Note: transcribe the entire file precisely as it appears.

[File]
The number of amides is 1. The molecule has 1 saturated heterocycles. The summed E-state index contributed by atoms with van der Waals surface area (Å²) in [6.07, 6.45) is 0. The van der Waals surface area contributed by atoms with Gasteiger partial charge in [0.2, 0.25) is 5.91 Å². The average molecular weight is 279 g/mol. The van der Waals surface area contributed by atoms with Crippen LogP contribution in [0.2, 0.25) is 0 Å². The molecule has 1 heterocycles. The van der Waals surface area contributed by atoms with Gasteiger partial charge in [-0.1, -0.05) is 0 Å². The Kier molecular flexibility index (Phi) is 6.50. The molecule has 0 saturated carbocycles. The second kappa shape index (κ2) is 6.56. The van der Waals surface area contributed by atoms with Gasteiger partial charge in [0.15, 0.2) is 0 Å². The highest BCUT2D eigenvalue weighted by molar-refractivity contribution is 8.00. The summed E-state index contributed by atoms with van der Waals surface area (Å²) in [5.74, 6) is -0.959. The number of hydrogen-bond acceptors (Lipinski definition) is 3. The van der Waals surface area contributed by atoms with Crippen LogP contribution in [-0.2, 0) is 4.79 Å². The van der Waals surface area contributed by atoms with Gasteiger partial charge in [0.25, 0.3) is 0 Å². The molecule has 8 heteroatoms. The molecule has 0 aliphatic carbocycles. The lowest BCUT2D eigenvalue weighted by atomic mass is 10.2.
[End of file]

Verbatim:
The number of amides is 1. The molecule has 1 saturated heterocycles. The summed E-state index contributed by atoms with van der Waals surface area (Å²) in [6.07, 6.45) is 0. The van der Waals surface area contributed by atoms with Gasteiger partial charge in [0.2, 0.25) is 5.91 Å². The average molecular weight is 279 g/mol. The van der Waals surface area contributed by atoms with Crippen LogP contribution in [0.2, 0.25) is 0 Å². The molecule has 1 heterocycles. The van der Waals surface area contributed by atoms with Gasteiger partial charge in [-0.1, -0.05) is 0 Å². The Kier molecular flexibility index (Phi) is 6.50. The molecule has 0 saturated carbocycles. The second kappa shape index (κ2) is 6.56. The van der Waals surface area contributed by atoms with Gasteiger partial charge in [0.15, 0.2) is 0 Å². The highest BCUT2D eigenvalue weighted by molar-refractivity contribution is 8.00. The summed E-state index contributed by atoms with van der Waals surface area (Å²) in [5.74, 6) is -0.959. The number of hydrogen-bond acceptors (Lipinski definition) is 3. The van der Waals surface area contributed by atoms with Crippen LogP contribution in [-0.2, 0) is 4.79 Å². The van der Waals surface area contributed by atoms with Gasteiger partial charge in [0.25, 0.3) is 0 Å². The molecule has 8 heteroatoms. The molecule has 0 aliphatic carbocycles. The lowest BCUT2D eigenvalue weighted by atomic mass is 10.2.